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Surry Countryside Champions - Spencer Nicholls, Rural Affairs Manager for Surrey Fire and Rescue Service

Craig Freeman
By Craig Freeman
29th July 2022

The Surrey Fire and Rescue Service work tirelessly to keep Surrey residents and the local area safe. For those working in the wildfire team, the devastating impact of climate change is worryingly clear. The exceptional heat we are seeing this summer in the UK is making an already difficult job even harder as they try to prevent wildfires occurring and minimise the damage to local habitats, wildlife, and people when they do occur.

We spoke to Spencer Nicholls, Rural Affairs Manager for Surrey Fire and Rescue Service to find out more about the work they do and what the people of Surrey can do to support them.

Thank you for taking the time to talk to us. Can you summarise who you are and what you do?

My name is Spencer Nicholls, Rural Affairs Manager for Surrey Fire and Rescue Service. The main focus of my work is to ensure peoples’ safety whilst outdoors, both in the countryside and around open water. I also address wildfire prevention, mitigating and managing the adverse effects on our environment, including wildlife.

So, you protect the Surrey countryside. What makes our green spaces so special?

Surrey is the most wooded county in England with some of the finest examples of rare heathland habitat. Lowland heath is internationally rare, unique, and incredibly important for biodiversity, rare wildlife species and people.

What can we as Surrey residents do to help?

Fire on our heathland sites can decimate areas of valuable habitat and could be responsible for the local extinction of certain endangered wildlife. These habitats have taken many years to mature and develop to what we see today. A single careless act can destroy this valued habitat in a matter of minutes. We often see campfires and disposable barbeques as being the main sources of ignition and I would ask residents and visitors to Surrey to be mindful of their actions, the potential consequences, and always follow The Countryside Code.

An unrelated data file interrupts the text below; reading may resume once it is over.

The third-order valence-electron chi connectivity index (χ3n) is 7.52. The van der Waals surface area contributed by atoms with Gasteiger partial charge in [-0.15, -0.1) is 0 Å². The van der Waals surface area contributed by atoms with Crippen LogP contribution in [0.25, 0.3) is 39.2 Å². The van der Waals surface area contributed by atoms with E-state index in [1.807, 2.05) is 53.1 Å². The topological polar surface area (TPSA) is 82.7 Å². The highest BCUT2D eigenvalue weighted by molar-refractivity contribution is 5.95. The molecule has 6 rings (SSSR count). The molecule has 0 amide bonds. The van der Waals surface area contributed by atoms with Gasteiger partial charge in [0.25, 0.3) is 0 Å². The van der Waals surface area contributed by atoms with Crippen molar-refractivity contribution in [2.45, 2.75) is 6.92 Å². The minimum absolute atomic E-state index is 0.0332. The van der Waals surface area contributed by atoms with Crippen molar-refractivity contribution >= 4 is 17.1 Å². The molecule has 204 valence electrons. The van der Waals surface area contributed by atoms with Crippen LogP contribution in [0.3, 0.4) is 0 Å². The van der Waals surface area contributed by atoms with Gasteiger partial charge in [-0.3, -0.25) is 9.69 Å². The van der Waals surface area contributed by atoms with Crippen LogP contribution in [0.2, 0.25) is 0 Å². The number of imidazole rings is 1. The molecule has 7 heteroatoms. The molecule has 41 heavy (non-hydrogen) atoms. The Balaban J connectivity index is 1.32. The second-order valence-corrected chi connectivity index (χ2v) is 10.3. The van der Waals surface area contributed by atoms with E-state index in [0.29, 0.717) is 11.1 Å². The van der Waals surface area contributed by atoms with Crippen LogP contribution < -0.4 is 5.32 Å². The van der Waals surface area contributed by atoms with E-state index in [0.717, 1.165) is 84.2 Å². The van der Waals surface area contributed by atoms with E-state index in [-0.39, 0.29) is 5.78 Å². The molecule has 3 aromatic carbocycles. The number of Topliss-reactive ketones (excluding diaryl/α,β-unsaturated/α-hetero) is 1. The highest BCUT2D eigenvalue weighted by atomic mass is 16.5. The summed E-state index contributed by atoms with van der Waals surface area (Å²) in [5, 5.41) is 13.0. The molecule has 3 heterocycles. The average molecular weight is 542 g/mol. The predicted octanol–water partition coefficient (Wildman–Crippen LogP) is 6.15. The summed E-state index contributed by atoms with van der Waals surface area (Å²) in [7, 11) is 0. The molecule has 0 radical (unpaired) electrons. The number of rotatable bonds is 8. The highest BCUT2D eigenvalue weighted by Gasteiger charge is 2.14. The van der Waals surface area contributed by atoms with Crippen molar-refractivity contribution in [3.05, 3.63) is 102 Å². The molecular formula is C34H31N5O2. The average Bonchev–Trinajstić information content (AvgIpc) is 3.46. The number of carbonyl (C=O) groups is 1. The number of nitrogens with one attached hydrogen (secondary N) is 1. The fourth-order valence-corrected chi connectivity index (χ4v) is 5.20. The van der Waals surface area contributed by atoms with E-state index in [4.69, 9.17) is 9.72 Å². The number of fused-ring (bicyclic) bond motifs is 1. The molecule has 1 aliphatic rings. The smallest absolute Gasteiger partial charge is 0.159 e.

With the effects of climate change is the risk of wildfires increasing?

As we see the effects of climate change continue, the threat from wildfire remains ever present with the likelihood that we shall unfortunately see wildfire events increasing. As a Service, historically, we wouldn’t start to see wildfire incidents until mid to late April, however each year we see large wildfire events creeping steadily into early March. This could be a sign that that we are already feeling the effects of climate change in the Surrey countryside.

What have been the three largest wildfires in Surrey?

The largest fires are not necessarily always the most damaging and can be quickly suppressed. Some smaller, deep-seated fires may require a significant deployment of personnel and resources for an extended period of time to fully extinguish. An example of which would be the major incident we saw at Chobham Common in 2020. This fire consumed around 500 acres of heathland and surrounding vegetation. The incident was officially closed following 10 days of firefighting operations.

How long does the landscape and wildlife take to recover after a wildfire?

After a significant wildfire event, the landscape can be quick to start its recovery with new shoots breaking through the burnt earth within days. However, these new shoots may choke out other plants which are slower to recover thus altering the habitat. For the surface vegetation alone, it can often take as much as 10-15 years to fully recover. But the problem doesn’t stop there. We often see wildfires burning deep into peat stores. These peat layers act as carbon stores and when burnt, release their stored carbon in the form of greenhouse gasses to the atmosphere further advancing the climate change cycle.  Sadly, due to the time of the year that we see wildfire ignitions, the wildlife isn’t always able to escape and out run the advancing wildfire. In some cases, we see the potential of local extinction of some of our rarest species.

Your team does amazing work. On a day off where is your favourite Surrey greenspace to explore?

Tricky question! Surrey is blessed with some amazing greenspaces from dark ancient woodland stooped in history to lowland heath supporting a diverse eco system to sandy beaches with water lapping at its edge and I would encourage a visit to all of them. My favourite greenspace has an amazing view over lowland heath with mixed woodland in the distance and although only a short distance from shops and busy roads, on the right day it feel like you are miles from anywhere….but I shall be keeping that particular spot a secret!

Protect the Surrey Countryside